I went from not liking Greg Koorhan’s new book,
“Don’t Sell Me, Tell Me,” to being a big fan.
If you’re trying to write your story this book helps.
I did not want to like this book.
In marketing, honesty is the best policy. In Don’t Sell Me, Tell Me, author Greg Koorhan explains why this approach works. An honest story always includes blemishes. When you tell an honest story in your marketing, people feel it, they empathize and they trust you. Telling an honest story helps you stand out from the competition since every honest story is unique.
I don’t like the title of this book and I hate the subtitle, How to use storytelling to connect with the hearts and wallets of a hungry audience. It’s a jumbled mess of anatomy and cliche. Under the covers, the book is thin — maybe 10,000 words — fattened with big type and white space. The tone is conversational, repetitive and full of cliches. I was prepared to slam this thing in my Amazon review. Then I read it.
It turns out the book is good — no, excellent!
The author is a scholar of storytelling and, after a slow start, explains the ways memorable stories are created. There is a science to storytelling and Greg Koorhan lays it out simply and convincingly. Effective stories are honest and always contain flaws which build empathy and trust. How these stories make the prospect feel is remembered long after the brochure is forgotten.
Koorhan provides a methodology for extracting our best stories and grooming them for use as sales pitches. The hardest part is being honest with yourself: “Telling the truth to ourselves requires awareness and practice,” he says. Other memorable sound bites include: “Stories do what data does not” and “Audiences identify with broken heroes.”
Don’t Sell Me, Tell Me is a great book about how to tell stories disguised as a marketing primer. If you are looking to tell a company story, a brand story, or your personal life story, this is the fastest, most accurate guide I have seen. The exercises will help you bring out your story and deliver it in a way that delights readers and listeners.
It’s no surprise that Greg Koorhan is a filmmaker. In video trailers and short films, you must to cut down hours of raw material to a few seconds with emotional impact. That kind of editing gives you a strong sense of the elements a story must have when everything extra is stripped away.
I went from not liking this book to being a big fan.
I thought it was too thin, but who wants a ponderous tome these days? You get through it quickly and the supporting workbook helps you apply the advice immediately. I didn’t like the breezy tone, but it pulls you in. It feels like the author is just talking to you when, in fact, there’s an enormous amount of research underneath his words into what makes a memorable story.
I highly recommend this book, and not just for marketers or sales people. If you want to write the story of your life, or your business, or another person’s story, Don’t Sell Me, Tell Me gives you tools for extracting interesting stories and shaping them into books, movies and, yes, even marketing pitches.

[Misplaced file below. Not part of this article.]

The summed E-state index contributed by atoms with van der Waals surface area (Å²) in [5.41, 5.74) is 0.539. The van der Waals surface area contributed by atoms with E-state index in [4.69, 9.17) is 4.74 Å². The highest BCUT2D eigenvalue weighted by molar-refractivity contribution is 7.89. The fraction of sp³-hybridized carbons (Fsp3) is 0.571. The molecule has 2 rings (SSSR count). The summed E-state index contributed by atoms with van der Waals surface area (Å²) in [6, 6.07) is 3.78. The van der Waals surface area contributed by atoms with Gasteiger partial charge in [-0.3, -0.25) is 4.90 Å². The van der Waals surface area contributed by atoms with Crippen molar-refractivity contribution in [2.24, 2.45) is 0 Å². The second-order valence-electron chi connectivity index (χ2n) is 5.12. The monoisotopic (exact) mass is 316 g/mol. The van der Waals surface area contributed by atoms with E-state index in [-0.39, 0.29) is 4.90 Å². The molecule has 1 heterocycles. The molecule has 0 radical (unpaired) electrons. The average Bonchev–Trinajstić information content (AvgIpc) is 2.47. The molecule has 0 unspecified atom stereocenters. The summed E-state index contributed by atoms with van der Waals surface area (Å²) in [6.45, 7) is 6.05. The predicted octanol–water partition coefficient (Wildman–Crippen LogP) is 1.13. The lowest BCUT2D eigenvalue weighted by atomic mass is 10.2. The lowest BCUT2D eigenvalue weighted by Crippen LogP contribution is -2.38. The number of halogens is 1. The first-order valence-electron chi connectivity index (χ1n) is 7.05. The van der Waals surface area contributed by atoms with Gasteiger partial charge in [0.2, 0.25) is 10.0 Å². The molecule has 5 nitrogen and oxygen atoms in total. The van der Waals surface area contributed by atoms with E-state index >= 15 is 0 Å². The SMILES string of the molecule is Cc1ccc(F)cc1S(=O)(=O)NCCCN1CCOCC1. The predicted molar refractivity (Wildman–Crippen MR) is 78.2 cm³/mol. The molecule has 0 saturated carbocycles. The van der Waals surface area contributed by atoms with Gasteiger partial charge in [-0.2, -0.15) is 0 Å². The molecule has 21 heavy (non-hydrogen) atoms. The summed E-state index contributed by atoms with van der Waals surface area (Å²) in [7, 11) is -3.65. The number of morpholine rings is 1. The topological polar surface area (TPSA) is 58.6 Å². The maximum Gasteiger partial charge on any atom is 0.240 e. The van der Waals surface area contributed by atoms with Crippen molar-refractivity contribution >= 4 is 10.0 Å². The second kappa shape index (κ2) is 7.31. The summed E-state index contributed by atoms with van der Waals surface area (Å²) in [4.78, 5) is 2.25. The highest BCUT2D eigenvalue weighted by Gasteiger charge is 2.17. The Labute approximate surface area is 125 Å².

Decades of wisdom are cooked down in
“Secrets of the Softer Side of Selling”
a great guide for couples or families in business together.
Decades of Wisdom Cooked Down into Easy Routines
Don and Lois Crawford embody the title of their book, the softer side of selling. They are delightful people who are helpful, honest and nice. That’s how they sold me on this book. Their charming presentation will win you over, too, while providing you with better practices for more successful selling.
Secrets of the Softer Side of Selling, 2nd Edition, is a friendly, helpful, honest guide to selling. The writing is easy and breezy, with links to a well-chosen list of resources for those who seek greater depth. Most chapters end with a quiz to help you apply the principles to your own situation.
There were two key takeaways for me. First, “all sales are made emotionally” (page 69). Richard Thayer just received the Nobel Prize for his work in behavioral economics, which shows that all decision-making is emotional and data is trumped by feelings at the moment of truth. See my review of Daniel Kahneman’s Thinking, Fast and Slow for more on how we make decisions.
“All Sales are Made Emotionally”
The Crawfords know quite a bit about the psychology of sales and cook it down to some very useful techniques. For example, they explain how to tell what kind of arguments will be most persuasive with a prospect by observing how their eyes move when deep in thought: Visual people look up, verbal people look left or right, touchy-feely people look down.
The second takeaway is that there is an answer worse than “No” in the sales profession. I won’t spoil the surprise by telling you what it is, but I will say the Crawfords have created an effective plan for qualifying prospects and steadily moving toward “Yes.” The book contains well-thought-out forms, checklists and scripts for organizing the sales process along with sample selling dialogues.
I have a couple of issues with the book. It starts very awkwardly with a discussion of gender and selling that is not very helpful, along with chapters such as “Choosing What to Sell” that are unnecessary for most readers. I suggest you skip the qualifying chapters and move quickly to the Six Step Sales Process where you’ll find terrific advice for generating fresh sales leads.
A Book for Couples & Partners
While the gender discussion misses the mark, this book is a great guide to selling for couples who are in business together. Like Lois and Don, all couples or partners have strengths that balance each other. Lois is the writer, online connector, home office person. Don is telephoner, visit in person, gregarious road warrior. When you align sales activities around the personalities of the partners, it will be more successful.
Whether you are in business by yourself, in a family enterprise, or in sales for a small or large firm, you’ll benefit from the decades of wisdom cooked down into “Secrets of the Softer Side of Selling.”
Steve O’Keefe discusses the nature of poor decision-making, based on his Amazon review of Thinking Fast & Slow by the Nobel economist Daniel Kahneman.
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Why Good People Make Shitty Decisions